JAX: Tales from production

2013-05-23 20:38 More posts about logging Java Event JAX
In a second presentation Peter Roßbach together with Andreas Schmidt provided
some more detail on what the topic logging entails in real world projects.
Development messages turn into valuable information needed to uncover issues
and downtime of systems, capacity planning, measuring the effect of software
changes, analysing resource usage under real world usage. In addition to these
technical use cases there is a need to provide business metrics.


When dealing with multiple systems you deal with correlating values across
machines and systems, providing meaningful visualisations to draw the correct
decisions.


When thinking of your log architecture you might want to consider storing not
only log messages. In addition facts like release numbers should be tracked
somewhere - ready to join in when needed to correlate behaviour with release
version. To do that also track events like rolling out a release to production.
Launching in a new market, switching traffic to a new system could be other
events. Introduce not only pure log messages but also provide aggregated
metrics and counters. All of these pieces should be stored and tracked
automatically to free operations for more important work.


Have you ever thought about documenting not only your software, it's interfaces
and input/output format? What about documenting the logged information as well?
What about the fields contained in each log message? Are they documented or do
people have to infer their meaning from the content? What about valid ranges
for values - are they noted down somewhere? Did you store whether a specific
field can only contain integers or whether some day it also could contain
letters? What about the number format - is it decimal, hexadecimal?


For a nice architecture documentation of the BBC checkout

Winning the metrics battle by the BBC dev blog.


There's an abundance of tools out there to help you with all sorts of logging
related topics:




  • For visualisation and transport: Datadog, kibana, logstash, statsd,
    graphite, syslog-ng

  • For providing the values: JMX, metrics, Jolokia

  • For collection: collecd, statsd, graphite, newrelic, datadog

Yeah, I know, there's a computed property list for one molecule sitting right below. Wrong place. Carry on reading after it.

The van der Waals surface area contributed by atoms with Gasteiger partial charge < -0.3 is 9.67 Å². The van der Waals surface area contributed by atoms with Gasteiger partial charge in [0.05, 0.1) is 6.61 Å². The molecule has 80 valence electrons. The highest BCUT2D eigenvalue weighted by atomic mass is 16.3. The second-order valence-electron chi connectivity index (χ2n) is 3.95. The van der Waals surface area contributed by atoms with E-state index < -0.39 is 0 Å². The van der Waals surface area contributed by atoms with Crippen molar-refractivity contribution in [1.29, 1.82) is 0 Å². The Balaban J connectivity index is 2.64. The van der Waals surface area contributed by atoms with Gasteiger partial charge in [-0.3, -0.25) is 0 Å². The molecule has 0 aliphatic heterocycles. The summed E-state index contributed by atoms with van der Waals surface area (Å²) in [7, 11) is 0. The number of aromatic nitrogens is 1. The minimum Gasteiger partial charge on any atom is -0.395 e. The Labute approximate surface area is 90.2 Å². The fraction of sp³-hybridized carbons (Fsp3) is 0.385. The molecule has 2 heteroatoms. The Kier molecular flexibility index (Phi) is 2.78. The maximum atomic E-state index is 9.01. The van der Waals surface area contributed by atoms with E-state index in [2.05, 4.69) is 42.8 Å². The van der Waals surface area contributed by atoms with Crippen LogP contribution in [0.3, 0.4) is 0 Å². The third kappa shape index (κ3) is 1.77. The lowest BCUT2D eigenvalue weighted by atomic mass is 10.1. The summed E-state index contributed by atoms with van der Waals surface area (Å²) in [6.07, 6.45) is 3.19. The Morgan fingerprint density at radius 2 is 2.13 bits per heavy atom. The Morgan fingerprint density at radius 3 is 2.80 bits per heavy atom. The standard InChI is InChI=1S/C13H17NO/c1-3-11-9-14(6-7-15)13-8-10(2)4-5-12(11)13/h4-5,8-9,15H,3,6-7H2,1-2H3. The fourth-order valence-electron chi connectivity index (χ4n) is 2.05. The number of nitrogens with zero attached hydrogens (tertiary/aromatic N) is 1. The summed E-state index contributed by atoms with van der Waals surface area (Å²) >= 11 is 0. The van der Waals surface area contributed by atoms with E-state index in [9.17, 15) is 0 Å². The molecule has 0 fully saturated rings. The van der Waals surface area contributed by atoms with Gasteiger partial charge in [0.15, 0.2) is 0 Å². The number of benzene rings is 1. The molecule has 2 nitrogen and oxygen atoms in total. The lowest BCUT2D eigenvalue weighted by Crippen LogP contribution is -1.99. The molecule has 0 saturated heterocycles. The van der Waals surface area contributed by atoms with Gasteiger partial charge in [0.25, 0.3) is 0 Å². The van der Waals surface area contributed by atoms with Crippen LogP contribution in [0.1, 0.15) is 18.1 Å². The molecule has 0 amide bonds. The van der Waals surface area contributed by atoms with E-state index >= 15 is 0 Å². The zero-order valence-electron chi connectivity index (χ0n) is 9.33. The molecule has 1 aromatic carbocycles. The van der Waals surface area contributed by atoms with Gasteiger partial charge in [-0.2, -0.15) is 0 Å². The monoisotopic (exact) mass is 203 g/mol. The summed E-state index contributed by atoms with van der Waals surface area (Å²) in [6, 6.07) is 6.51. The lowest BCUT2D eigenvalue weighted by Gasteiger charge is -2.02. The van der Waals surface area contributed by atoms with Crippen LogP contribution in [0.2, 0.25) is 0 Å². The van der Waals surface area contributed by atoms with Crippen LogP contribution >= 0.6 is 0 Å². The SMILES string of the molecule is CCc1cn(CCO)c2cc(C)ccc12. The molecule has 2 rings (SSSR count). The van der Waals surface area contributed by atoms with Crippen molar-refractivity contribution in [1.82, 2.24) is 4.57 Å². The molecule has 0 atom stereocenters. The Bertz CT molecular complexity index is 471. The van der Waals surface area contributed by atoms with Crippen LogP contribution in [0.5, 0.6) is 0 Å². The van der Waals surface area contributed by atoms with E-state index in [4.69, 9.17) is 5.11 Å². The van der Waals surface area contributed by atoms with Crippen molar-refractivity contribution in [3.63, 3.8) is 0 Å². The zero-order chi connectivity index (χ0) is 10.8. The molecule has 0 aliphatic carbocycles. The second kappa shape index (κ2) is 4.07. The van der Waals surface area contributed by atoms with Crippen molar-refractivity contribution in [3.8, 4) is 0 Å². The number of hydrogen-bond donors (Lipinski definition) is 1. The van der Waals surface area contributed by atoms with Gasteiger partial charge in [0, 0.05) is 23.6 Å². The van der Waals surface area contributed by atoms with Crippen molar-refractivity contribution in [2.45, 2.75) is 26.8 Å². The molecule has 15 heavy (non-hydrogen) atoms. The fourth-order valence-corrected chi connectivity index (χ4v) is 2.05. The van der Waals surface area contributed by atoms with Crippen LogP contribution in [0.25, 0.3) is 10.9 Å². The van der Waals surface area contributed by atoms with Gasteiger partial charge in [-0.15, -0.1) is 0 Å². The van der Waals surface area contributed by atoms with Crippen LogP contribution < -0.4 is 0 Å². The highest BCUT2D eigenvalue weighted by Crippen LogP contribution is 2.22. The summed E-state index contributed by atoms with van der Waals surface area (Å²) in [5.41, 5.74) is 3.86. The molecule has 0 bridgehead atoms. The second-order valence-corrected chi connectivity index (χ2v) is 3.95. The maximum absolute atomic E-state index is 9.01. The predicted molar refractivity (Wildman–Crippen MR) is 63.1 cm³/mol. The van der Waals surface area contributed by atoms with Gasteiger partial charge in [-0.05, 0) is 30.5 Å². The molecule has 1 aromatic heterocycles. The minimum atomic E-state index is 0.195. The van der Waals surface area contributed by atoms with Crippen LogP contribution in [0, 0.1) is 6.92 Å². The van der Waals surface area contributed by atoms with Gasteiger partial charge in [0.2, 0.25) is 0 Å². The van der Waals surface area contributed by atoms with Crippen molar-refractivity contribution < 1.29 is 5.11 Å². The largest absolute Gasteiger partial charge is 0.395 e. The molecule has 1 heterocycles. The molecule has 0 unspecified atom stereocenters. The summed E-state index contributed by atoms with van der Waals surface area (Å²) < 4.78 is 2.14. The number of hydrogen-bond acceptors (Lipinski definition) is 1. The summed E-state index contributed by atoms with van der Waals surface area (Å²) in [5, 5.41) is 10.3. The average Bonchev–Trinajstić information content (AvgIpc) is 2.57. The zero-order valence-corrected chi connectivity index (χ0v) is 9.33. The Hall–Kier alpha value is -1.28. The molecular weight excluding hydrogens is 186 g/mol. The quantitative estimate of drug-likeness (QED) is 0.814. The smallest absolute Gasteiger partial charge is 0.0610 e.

• For storage: typical RRD tools including RRD4j, MongoDB, OpenTSDB based
    on HBase, Hadoop

  • For charting: Munin, Cacti, Nagios, Graphit, Ganglia, New Relic, Datadog

  • For Profiling: Dynatrace, New Relic, Boundary

  • For events: Zabbix, Icinga, OMD, OpenNMS, HypericHQ, Nagios,JbossRHQ

  • For logging: splunk, Graylog2, Kibana, logstash




Make sure to provide metrics consistently and be able to add them with minimal
effort. Self adaption and automation are useful for this. Make sure developers,
operations and product owners are able to use the same system so there is no
information gap on either side. Your logging pipeline should be tailored to
provide easy and fast feedback on the implementation and features of the
product.


To reach a decent level of automation a set of tools is needed for:


  • Configuration management (where to store passwords, urls or ips, log
    levels etc.). Typical names here include Zookeeper,but also CFEngine, Puppet
    and Chef.

  • Deployment management. Typical names here are UC4, udeploy, glu, etsy
    deployment.

  • Server orchestration (e.g. what is started when during boot). Typical
    names include UC4, Nolio, Marionette Collective, rundeck.

  • Automated provisioning (think ``how long does it take from server failure
    to bringing that service back up online?''). Typical names include kickstart,
    vagrant, or typical cloud environments.

  • Test driven/ behaviour driven environments (think about adjusting not
    only your application but also firewall configurations). Typical tools that
    come to mind here include Server spec, rspec, cucumber, c-puppet, chef.

  • When it comes to defining the points of communication for the whole
    pipeline there is no tool you can use that is better than traditional pen and
    paper, socially getting both development and operations into one room.




The tooling to support this process goes from simple self-written bash scripts
in the startup model to frameworks that support the flow partially, up to
process based suites that help you. No matter which path you choose the goal
should always be to end up with a well documented, reproducable step into
production. When introducing such systems problems in your organisation may
become apparent. Sometimes it helps to just create facts: It's easier to ask for
forgiveness than permission.